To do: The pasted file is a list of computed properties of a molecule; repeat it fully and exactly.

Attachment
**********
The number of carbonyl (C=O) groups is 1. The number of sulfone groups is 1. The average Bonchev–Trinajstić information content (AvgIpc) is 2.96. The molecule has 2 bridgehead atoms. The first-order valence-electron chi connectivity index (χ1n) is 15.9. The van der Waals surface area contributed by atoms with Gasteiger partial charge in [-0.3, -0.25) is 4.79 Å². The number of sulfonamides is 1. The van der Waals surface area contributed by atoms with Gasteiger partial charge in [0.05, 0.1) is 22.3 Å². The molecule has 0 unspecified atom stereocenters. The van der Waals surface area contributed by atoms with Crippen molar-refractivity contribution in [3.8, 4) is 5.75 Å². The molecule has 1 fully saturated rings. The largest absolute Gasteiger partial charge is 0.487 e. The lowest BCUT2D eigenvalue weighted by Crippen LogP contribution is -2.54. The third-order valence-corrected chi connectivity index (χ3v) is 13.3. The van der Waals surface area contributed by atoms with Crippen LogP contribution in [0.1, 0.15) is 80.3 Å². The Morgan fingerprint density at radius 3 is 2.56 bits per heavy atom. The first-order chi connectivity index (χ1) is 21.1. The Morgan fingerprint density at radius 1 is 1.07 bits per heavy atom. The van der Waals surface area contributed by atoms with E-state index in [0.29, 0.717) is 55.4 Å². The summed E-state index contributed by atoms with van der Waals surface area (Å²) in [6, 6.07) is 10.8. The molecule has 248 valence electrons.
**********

The number of carbonyl (C=O) groups is 1. The number of sulfone groups is 1. The average Bonchev–Trinajstić information content (AvgIpc) is 2.96. The molecule has 2 bridgehead atoms. The first-order valence-electron chi connectivity index (χ1n) is 15.9. The van der Waals surface area contributed by atoms with Gasteiger partial charge in [-0.3, -0.25) is 4.79 Å². The number of sulfonamides is 1. The van der Waals surface area contributed by atoms with Gasteiger partial charge in [0.05, 0.1) is 22.3 Å². The molecule has 0 unspecified atom stereocenters. The van der Waals surface area contributed by atoms with Crippen molar-refractivity contribution in [3.8, 4) is 5.75 Å². The molecule has 1 fully saturated rings. The largest absolute Gasteiger partial charge is 0.487 e. The lowest BCUT2D eigenvalue weighted by Crippen LogP contribution is -2.54. The third-order valence-corrected chi connectivity index (χ3v) is 13.3. The van der Waals surface area contributed by atoms with Crippen LogP contribution in [0.1, 0.15) is 80.3 Å². The Morgan fingerprint density at radius 3 is 2.56 bits per heavy atom. The first-order chi connectivity index (χ1) is 21.1. The Morgan fingerprint density at radius 1 is 1.07 bits per heavy atom. The van der Waals surface area contributed by atoms with E-state index in [0.29, 0.717) is 55.4 Å². The summed E-state index contributed by atoms with van der Waals surface area (Å²) in [6, 6.07) is 10.8. The molecule has 248 valence electrons.